In Fantastic Four # 112, Reed’s teammate and best friend, Ben Grimm (The Thing) is locked in deadly battle with The Hulk. Reed refuses to join the battle because he is working on a doohickey that will cure The Thing of a condition that has altered his personality, making him more aggressive. Even when The Human Torch tries to fly to Ben’s aid, Reed -- who needs Johnny's help to build the device -- stops him by dousing the Torch’s flame with a fire extinguisher!

Reed completes his doohickey, but too late. He and Johnny arrive on the field of battle just after The Hulk delivers a death blow to the Thing.

(Of course, this being comic books, Ben eventually gets better.)

Did Reed do the right thing? He thought he did. He weighed the options and determined the best path to help his friend. His gambit failed miserably, but that’s the risk of being a leader.

Invisible Kid (The Legion of Super-Heroes)

Unlike super-teams that have permanent leaders, the Legion elects a new leader every year. Invisible Kid (Lyle Norg) was, as his name implies, one of the least visible Legionnaires – a second stringer on a team that included powerhouses such as Superboy, Mon-El, and Ultra Boy. So, it came as a surprise when he was elected leader for one term back in the 1960s. How much of a surprise? Even one of his own teammates didn’t take him seriously.

In Adventure Comics # 350-351, when the Legion admits two masked members, Sir Prize and Miss Terious, Invisible Kid promises that the team will respect their anonymity. However, some Legionnaires suspect that the newcomers are really villains, so Ultra Boy defies Invisible Kid’s order and starts to use his penetra-vision to see through Sir Prize’s lead mask.

What does Invisible Kid do? He asserts his authority by punching Ultra Boy in the jaw.

In the real world, Lyle would probably be brought up on all kinds of charges or even impeached. But it took chutzpah to go up against one of the most powerful Legionnaires. More, Invisible Kid established that, as leader, he was the supreme authority of the Legion and, when he made a promise for the entire team, everyone better keep it!

But what if Lyle had been wrong? What if Sir Prize and Miss Terious actually were villains? That’s the risk the leader must take. Leaders, as Lyle showed, must stand for something – an ideal that rises above unfounded fears and suspicions. In other words, Lyle had the moral authority to decide what was best for the Legion and the integrity to enforce that authority.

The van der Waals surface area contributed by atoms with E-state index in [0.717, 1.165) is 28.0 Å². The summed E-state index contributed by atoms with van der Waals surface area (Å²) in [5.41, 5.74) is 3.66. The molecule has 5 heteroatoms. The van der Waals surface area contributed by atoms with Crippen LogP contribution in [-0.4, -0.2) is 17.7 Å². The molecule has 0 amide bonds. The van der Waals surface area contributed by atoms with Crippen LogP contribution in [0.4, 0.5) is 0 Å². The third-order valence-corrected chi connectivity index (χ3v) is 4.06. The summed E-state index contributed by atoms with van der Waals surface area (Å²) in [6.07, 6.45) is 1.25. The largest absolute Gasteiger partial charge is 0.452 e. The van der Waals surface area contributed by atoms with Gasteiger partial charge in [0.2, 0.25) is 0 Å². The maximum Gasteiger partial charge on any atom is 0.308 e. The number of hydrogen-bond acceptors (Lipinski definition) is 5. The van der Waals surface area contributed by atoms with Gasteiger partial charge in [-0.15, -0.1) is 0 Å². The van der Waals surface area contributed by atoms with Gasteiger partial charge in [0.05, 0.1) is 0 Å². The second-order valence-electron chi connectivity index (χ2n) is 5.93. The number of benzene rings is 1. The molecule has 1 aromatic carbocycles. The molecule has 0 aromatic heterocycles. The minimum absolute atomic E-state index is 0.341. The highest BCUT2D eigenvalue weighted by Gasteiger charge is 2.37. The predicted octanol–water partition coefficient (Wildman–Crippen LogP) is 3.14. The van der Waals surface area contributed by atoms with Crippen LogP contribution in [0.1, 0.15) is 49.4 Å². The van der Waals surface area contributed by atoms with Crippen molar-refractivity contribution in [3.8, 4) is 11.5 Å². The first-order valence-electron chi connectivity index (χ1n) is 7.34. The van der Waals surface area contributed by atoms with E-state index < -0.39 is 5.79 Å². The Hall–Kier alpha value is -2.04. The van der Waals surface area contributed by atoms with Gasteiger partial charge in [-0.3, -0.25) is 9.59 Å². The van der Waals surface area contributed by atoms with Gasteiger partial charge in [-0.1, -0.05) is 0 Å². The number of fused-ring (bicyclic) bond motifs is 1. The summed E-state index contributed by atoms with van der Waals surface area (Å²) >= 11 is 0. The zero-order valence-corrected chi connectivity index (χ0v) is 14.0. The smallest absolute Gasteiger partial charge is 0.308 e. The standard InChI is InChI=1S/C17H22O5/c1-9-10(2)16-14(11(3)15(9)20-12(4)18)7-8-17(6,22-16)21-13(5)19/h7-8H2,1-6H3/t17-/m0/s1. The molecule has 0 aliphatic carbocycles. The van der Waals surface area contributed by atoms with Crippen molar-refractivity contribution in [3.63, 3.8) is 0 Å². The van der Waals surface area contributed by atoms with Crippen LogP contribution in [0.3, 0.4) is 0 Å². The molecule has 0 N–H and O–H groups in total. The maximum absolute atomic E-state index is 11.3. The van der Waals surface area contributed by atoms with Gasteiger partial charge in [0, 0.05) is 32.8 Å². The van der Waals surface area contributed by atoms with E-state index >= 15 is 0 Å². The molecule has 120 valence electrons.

Being a leader is not easy in the real world. In the comic book world it’s even harder. But, at their best, real and fictional leaders make the choices we don’t want to make and inspire us to better ourselves.

Leave a comment: Who do you think are the best super-hero leaders and why?

Saturday, April 16, 2011

Character Sketch: The Powers We’re Born With.

Denton Neumeyer daydreams of being able to fly, of being super-strong, and of running super-fast, but he can’t do any of those things. Instead, he creates darkness. It’s not a bad power, as far as powers go, but it’s not cool. And Denton wants to be cool. He even changes his name to “Damon”— after a character in a movie.

But he can’t change his power.

Damon is the central character of my novel-in-progress, The Power Club. When we first meet him, he’s six years old and has discovered his power only a few months ago. He’s the only kid in his neighborhood with a power, and he uses it to amuse his friends: creating a “darkspace” in which they can run and hide. But when one of his friends blindly runs out into the alley and is nearly hit by a car, the government learns of his power and does what the government always does : It “encourages” Damon and his family to move the district, the place where people with powers live.

For the next five years, Damon grows up alongside other kids who can do amazing things. One of his classmates can freeze objects by breathing on them. Another possesses radar vision. But it’s the kids in Damon’s new neighborhood he most wants to be like: a teleporter, a speedster, a giant. Even the girls have more fascinating powers: one can fly, another can see the future.

But we don’t get to choose our powers.

Some people are born with musical talent. Others can draw. Some are good at organizing. Others have people skills. Some have an aptitude for mathematics. Others for medicine.

Where do powers come from? God? Genetics? Can anyone master a given ability? I think not.

I’ve tried on at least three separate occasions to learn guitar. I know where the chords are, and I can play the melody lines of a few songs. But Eric Clapton and Ritchie Blackmore have nothing to fear from me. Somebody once told me that I didn’t persist in my efforts to learn music, but I know when it’s not going well. I know when I’m not enjoying it enough to do the work.

On the other hand, I’ve spent my life learning to write (no one ever truly masters writing). I enjoy it, and I think I’m reasonably good at it. I may never be the next Stephen King or Orson Scott Card, but I don't have to be. I'm content to be the first me.

In other words, my gifts lay elsewhere.

Damon may never get to fly or bench press a Hummer. But he has been given a wonderful gift he can develop and use to help others or cause great harm. Which path will he choose? To answer that question, he must first know himself better.

The Power Club will take him on that amazing and terrifying journey.

How did you discover your gifts?

The foregoing is © 2011 Greg Gildersleeve. All rights reserved. Unlawful use will result in the culprit being placed in the darkspace for an indeterminate period of time. And we don’t want that to happen, do we?